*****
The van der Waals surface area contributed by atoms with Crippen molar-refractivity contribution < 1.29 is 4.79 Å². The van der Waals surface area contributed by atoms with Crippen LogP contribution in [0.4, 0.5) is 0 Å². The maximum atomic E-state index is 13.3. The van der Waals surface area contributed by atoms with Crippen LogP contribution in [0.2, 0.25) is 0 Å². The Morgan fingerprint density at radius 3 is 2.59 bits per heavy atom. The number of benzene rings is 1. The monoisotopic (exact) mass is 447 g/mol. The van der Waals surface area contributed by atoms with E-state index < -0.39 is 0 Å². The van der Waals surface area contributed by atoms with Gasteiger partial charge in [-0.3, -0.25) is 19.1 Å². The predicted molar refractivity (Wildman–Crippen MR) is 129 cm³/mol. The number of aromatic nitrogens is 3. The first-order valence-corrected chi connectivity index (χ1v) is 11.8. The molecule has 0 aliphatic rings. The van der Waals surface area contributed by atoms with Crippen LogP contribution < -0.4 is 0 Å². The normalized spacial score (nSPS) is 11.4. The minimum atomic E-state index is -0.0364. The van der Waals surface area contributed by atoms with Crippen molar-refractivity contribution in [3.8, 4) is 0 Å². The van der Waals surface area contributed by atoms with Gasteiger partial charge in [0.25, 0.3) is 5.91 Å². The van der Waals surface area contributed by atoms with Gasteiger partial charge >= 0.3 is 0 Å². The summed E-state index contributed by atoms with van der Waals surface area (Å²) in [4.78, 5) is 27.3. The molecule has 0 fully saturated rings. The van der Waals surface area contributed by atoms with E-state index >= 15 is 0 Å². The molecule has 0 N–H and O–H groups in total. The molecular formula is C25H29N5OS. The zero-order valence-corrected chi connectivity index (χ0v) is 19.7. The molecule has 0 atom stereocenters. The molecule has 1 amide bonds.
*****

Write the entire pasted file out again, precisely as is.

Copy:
The van der Waals surface area contributed by atoms with Crippen molar-refractivity contribution < 1.29 is 4.79 Å². The van der Waals surface area contributed by atoms with Crippen LogP contribution in [0.4, 0.5) is 0 Å². The maximum atomic E-state index is 13.3. The van der Waals surface area contributed by atoms with Crippen LogP contribution in [0.2, 0.25) is 0 Å². The Morgan fingerprint density at radius 3 is 2.59 bits per heavy atom. The number of benzene rings is 1. The monoisotopic (exact) mass is 447 g/mol. The van der Waals surface area contributed by atoms with E-state index < -0.39 is 0 Å². The van der Waals surface area contributed by atoms with Gasteiger partial charge in [-0.3, -0.25) is 19.1 Å². The predicted molar refractivity (Wildman–Crippen MR) is 129 cm³/mol. The number of aromatic nitrogens is 3. The first-order valence-corrected chi connectivity index (χ1v) is 11.8. The molecule has 0 aliphatic rings. The van der Waals surface area contributed by atoms with Crippen LogP contribution < -0.4 is 0 Å². The normalized spacial score (nSPS) is 11.4. The minimum atomic E-state index is -0.0364. The van der Waals surface area contributed by atoms with Crippen molar-refractivity contribution in [3.8, 4) is 0 Å². The van der Waals surface area contributed by atoms with Gasteiger partial charge in [0.25, 0.3) is 5.91 Å². The van der Waals surface area contributed by atoms with Gasteiger partial charge >= 0.3 is 0 Å². The summed E-state index contributed by atoms with van der Waals surface area (Å²) in [4.78, 5) is 27.3. The molecule has 0 fully saturated rings. The van der Waals surface area contributed by atoms with E-state index >= 15 is 0 Å². The molecule has 0 N–H and O–H groups in total. The molecular formula is C25H29N5OS. The zero-order valence-corrected chi connectivity index (χ0v) is 19.7. The molecule has 0 atom stereocenters. The molecule has 1 amide bonds.